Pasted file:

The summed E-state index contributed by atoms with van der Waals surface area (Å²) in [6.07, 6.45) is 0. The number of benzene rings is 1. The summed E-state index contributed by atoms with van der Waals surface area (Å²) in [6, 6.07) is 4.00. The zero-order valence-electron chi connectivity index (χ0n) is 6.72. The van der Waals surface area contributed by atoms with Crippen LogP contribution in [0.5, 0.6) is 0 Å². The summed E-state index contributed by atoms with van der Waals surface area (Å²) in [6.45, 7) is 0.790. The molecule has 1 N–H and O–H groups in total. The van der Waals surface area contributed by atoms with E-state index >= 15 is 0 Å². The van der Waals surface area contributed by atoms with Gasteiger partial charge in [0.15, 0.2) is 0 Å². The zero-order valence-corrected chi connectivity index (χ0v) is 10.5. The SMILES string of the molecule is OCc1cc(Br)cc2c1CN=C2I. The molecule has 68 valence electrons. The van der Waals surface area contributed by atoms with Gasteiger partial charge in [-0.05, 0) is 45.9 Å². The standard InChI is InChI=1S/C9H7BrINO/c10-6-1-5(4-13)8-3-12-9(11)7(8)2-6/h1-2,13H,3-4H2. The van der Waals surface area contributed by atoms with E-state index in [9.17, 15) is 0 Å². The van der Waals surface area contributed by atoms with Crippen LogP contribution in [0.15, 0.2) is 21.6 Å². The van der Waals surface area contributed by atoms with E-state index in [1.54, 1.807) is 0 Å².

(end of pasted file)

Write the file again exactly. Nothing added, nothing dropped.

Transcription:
The summed E-state index contributed by atoms with van der Waals surface area (Å²) in [6.07, 6.45) is 0. The number of benzene rings is 1. The summed E-state index contributed by atoms with van der Waals surface area (Å²) in [6, 6.07) is 4.00. The zero-order valence-electron chi connectivity index (χ0n) is 6.72. The van der Waals surface area contributed by atoms with Crippen LogP contribution in [0.5, 0.6) is 0 Å². The summed E-state index contributed by atoms with van der Waals surface area (Å²) in [6.45, 7) is 0.790. The molecule has 1 N–H and O–H groups in total. The van der Waals surface area contributed by atoms with E-state index >= 15 is 0 Å². The van der Waals surface area contributed by atoms with Gasteiger partial charge in [0.15, 0.2) is 0 Å². The zero-order valence-corrected chi connectivity index (χ0v) is 10.5. The SMILES string of the molecule is OCc1cc(Br)cc2c1CN=C2I. The molecule has 68 valence electrons. The van der Waals surface area contributed by atoms with Gasteiger partial charge in [-0.05, 0) is 45.9 Å². The standard InChI is InChI=1S/C9H7BrINO/c10-6-1-5(4-13)8-3-12-9(11)7(8)2-6/h1-2,13H,3-4H2. The van der Waals surface area contributed by atoms with E-state index in [9.17, 15) is 0 Å². The van der Waals surface area contributed by atoms with Crippen LogP contribution in [0.15, 0.2) is 21.6 Å². The van der Waals surface area contributed by atoms with E-state index in [1.54, 1.807) is 0 Å².